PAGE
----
Alcohol (in any dose) is toxic to the body and its consumption has been shown to also increase the risk of developing tumors. But does eliminating or limiting it reduce the chances of getting sick? The answer seems obvious, but concrete evidence is needed. And that’s what a new one tries to provide reports of the International Agency for Research on Cancer (IARC) published in the New England Journal of Medicine: in light of the available data, experts concluded that limiting or eliminating alcohol consumption is associated with a decrease in the risk of oral cavity cancers and of the esophagus, while for other tumor forms further studies are necessary.

Alcohol and cancer: this is why it is better to keep the glass empty

by Irma D’Aria

The link between alcohol and cancer

That alcohol is an enemy to health has not been news for some time now. The main reason is that the ethanol contained in alcoholic beverages is metabolised in our body, particularly in the liver, by enzymes which transform it first into acetaldehyde and then acetate. The problem is that acetaldehyde is a genotoxic compound, meaning that it damages the DNA of cells and, consequently, increases the chances of developing cancer. Furthermore, alcohol consumption causes inflammation, oxidative stress and can alter sex hormone levels. For these reasons ethanol is classified by IARC as a human carcinogen (group 1) and it is estimated that globally in 2020, 4.1% of new cancer cases (i.e. 741,300 new diagnoses) are attributable to its consumption.

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On this basis, experts believe that eliminating or significantly reducing exposure would lead to a reduction in the risk of developing cancer. Science, however, is not science without evidence. And verifying whether how much and in how long the damage caused by alcohol is reversible (as has already been done for smoking) is important information because it could influence clinical decisions and public health programs.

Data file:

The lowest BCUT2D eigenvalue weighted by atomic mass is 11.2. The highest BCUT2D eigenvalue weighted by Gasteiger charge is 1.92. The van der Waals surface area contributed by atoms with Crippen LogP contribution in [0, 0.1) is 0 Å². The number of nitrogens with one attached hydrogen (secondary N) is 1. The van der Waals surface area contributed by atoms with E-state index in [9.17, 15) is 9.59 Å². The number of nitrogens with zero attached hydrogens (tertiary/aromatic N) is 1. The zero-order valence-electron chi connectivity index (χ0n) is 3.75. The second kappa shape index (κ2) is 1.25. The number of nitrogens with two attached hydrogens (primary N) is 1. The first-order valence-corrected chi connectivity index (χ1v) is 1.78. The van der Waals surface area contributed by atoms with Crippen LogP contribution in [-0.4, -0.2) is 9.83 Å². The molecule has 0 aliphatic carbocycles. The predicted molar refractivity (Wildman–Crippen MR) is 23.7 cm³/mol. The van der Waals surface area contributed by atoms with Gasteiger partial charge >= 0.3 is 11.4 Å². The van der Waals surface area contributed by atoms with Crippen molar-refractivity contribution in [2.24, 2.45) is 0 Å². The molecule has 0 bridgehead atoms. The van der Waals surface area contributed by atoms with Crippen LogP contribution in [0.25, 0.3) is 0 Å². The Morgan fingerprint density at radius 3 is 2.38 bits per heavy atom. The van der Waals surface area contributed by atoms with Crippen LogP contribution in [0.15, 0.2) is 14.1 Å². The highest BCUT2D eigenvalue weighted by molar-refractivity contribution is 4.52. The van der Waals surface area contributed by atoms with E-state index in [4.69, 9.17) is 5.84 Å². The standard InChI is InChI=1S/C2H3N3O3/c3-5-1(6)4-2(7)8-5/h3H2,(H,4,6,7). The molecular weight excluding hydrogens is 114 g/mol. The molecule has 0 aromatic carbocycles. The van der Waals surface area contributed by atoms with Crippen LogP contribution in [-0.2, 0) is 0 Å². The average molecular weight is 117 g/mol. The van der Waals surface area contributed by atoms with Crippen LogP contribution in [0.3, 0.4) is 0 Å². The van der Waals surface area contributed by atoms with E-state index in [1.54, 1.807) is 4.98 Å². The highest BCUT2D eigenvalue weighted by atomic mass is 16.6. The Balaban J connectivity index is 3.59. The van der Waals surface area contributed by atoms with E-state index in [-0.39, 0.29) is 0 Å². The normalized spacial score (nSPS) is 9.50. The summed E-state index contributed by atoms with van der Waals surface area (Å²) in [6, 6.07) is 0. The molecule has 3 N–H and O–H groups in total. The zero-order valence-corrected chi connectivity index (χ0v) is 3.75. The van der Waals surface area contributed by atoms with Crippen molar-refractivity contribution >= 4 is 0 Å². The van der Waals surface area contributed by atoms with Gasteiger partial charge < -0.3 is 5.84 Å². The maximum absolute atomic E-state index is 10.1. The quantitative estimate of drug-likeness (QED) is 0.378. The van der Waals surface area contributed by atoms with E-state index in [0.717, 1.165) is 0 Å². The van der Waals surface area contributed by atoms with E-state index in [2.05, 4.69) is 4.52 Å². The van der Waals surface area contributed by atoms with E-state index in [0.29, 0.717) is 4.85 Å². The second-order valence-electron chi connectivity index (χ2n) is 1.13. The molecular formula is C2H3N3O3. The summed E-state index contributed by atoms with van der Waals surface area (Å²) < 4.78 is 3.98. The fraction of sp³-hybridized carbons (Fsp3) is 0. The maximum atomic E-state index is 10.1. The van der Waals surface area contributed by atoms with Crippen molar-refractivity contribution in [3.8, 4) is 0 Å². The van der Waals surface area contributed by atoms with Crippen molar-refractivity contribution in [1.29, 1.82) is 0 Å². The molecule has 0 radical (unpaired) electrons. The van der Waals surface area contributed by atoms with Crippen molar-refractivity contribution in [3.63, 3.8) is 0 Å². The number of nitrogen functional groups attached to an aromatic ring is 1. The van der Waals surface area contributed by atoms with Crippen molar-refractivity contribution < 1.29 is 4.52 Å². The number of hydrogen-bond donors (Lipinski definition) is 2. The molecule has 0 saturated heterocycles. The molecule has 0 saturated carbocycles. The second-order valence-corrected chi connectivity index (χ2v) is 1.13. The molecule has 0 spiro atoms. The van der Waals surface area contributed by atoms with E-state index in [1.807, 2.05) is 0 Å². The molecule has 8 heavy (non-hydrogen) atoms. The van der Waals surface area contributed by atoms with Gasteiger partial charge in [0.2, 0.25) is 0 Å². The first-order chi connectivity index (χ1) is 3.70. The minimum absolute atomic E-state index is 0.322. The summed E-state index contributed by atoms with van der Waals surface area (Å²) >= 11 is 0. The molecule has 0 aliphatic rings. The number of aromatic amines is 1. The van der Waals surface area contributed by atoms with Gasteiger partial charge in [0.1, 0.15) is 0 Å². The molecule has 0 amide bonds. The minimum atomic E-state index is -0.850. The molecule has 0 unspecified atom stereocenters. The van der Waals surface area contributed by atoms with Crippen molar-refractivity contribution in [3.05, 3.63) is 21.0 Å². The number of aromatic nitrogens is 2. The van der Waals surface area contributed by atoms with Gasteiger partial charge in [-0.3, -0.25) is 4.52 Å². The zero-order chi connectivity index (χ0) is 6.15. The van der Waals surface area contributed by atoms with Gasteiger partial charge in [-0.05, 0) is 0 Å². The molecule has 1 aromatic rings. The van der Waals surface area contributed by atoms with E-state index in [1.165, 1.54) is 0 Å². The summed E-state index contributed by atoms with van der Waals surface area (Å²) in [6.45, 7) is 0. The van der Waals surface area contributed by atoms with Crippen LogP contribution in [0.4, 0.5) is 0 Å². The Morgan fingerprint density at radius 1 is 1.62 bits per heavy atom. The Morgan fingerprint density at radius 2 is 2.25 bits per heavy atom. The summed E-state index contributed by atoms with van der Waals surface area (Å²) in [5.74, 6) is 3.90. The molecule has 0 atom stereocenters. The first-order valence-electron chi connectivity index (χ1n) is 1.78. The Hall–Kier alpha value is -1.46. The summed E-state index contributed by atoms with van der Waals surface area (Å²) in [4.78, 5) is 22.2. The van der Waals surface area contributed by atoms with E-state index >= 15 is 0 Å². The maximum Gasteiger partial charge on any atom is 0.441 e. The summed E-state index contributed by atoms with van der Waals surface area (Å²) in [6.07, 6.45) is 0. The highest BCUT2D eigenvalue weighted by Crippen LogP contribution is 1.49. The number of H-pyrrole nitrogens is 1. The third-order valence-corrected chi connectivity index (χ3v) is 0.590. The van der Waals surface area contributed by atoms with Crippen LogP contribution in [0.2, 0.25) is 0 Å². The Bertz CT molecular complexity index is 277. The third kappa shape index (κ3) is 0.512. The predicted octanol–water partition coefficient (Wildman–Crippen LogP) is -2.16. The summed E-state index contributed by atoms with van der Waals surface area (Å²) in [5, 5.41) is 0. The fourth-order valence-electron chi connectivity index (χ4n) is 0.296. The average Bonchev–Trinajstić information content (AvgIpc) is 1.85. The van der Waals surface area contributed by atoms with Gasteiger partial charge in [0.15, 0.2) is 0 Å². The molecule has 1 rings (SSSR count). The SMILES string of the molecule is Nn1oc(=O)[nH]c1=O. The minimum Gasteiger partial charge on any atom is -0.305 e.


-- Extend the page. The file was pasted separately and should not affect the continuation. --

The first tests

By analyzing over 90 studies, both cohort (i.e. observational investigations, in which a group of people are followed for a certain period of time, even decades) and case-control (i.e. those comparing two groups of people – in this case people with diagnosed of cancer and healthy – to highlight any differences), IARC experts have revealed that there is sufficient evidence to support that reducing or stopping alcohol consumption lowers the risk of developing cancer of the oral cavity and esophagus.

Breast cancer, high incidence in Friuli Venezia Giulia

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In particular, for oral cavity cancers, according to an analysis included in the report, eliminating alcohol over a period of 5 to 9 years is linked to a 23% risk reduction, which reaches 34% if abstinence is maintains for 10-19 years and up to 55% after at least 20 years. As far as esophageal cancer is concerned, stopping alcohol consumption within 5-15 years corresponds to a reduction in the risk of the disease by up to 15%, but if you go beyond 15 years the risk decreases by up to 65%.

More data is needed

In the case of other types of cancers in which alcohol consumption is considered a direct risk factor (for example in breast, pharynx and colorectal cancers), however, the evidence is limited and further studies are needed. As he reports Farhad Islamian epidemiologist at the American Cancer Society among the authors of the report, in an interview with Stat, “the problem is that many of the available studies simply report the risk for former drinkers without showing when they stopped drinking, for how long they stopped drinking, or whether they continued drinking but reduced their drinking. (…) It would be nice now to have studies that ask more questions about the duration of alcohol cessation or reduction.” According to the expert, cohort studies in this context are the best, but they are very long research and it takes decades after people are involved for conclusions to be drawn.

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